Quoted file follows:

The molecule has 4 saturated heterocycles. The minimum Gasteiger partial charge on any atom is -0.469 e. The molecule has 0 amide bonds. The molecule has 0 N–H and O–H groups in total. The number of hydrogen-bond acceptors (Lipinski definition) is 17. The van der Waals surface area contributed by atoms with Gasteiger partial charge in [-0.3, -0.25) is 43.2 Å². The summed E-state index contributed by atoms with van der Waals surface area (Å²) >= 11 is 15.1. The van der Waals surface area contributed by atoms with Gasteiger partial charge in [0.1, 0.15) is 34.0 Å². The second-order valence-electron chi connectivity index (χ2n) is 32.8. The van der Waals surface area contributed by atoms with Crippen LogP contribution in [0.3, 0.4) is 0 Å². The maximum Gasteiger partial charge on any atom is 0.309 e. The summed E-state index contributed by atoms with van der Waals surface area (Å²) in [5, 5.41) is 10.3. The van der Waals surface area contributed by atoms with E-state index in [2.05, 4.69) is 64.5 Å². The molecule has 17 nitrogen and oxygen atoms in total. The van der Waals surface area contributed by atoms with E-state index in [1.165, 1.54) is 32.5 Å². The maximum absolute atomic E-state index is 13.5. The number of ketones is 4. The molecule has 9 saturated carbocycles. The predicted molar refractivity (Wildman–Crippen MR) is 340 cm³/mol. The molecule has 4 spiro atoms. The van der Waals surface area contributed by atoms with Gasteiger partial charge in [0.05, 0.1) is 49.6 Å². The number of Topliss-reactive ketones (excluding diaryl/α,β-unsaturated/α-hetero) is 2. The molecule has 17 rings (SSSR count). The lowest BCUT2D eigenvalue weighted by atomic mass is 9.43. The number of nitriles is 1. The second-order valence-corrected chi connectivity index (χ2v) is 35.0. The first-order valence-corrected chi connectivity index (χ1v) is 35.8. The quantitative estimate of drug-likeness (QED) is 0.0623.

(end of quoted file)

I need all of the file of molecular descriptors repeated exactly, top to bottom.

The molecule has 4 saturated heterocycles. The minimum Gasteiger partial charge on any atom is -0.469 e. The molecule has 0 amide bonds. The molecule has 0 N–H and O–H groups in total. The number of hydrogen-bond acceptors (Lipinski definition) is 17. The van der Waals surface area contributed by atoms with Gasteiger partial charge in [-0.3, -0.25) is 43.2 Å². The summed E-state index contributed by atoms with van der Waals surface area (Å²) >= 11 is 15.1. The van der Waals surface area contributed by atoms with Gasteiger partial charge in [0.1, 0.15) is 34.0 Å². The second-order valence-electron chi connectivity index (χ2n) is 32.8. The van der Waals surface area contributed by atoms with Crippen LogP contribution in [0.3, 0.4) is 0 Å². The maximum Gasteiger partial charge on any atom is 0.309 e. The summed E-state index contributed by atoms with van der Waals surface area (Å²) in [5, 5.41) is 10.3. The van der Waals surface area contributed by atoms with E-state index in [2.05, 4.69) is 64.5 Å². The molecule has 17 nitrogen and oxygen atoms in total. The van der Waals surface area contributed by atoms with E-state index in [1.165, 1.54) is 32.5 Å². The maximum absolute atomic E-state index is 13.5. The number of ketones is 4. The molecule has 9 saturated carbocycles. The predicted molar refractivity (Wildman–Crippen MR) is 340 cm³/mol. The molecule has 4 spiro atoms. The van der Waals surface area contributed by atoms with Gasteiger partial charge in [0.05, 0.1) is 49.6 Å². The number of Topliss-reactive ketones (excluding diaryl/α,β-unsaturated/α-hetero) is 2. The molecule has 17 rings (SSSR count). The lowest BCUT2D eigenvalue weighted by atomic mass is 9.43. The number of nitriles is 1. The second-order valence-corrected chi connectivity index (χ2v) is 35.0. The first-order valence-corrected chi connectivity index (χ1v) is 35.8. The quantitative estimate of drug-likeness (QED) is 0.0623.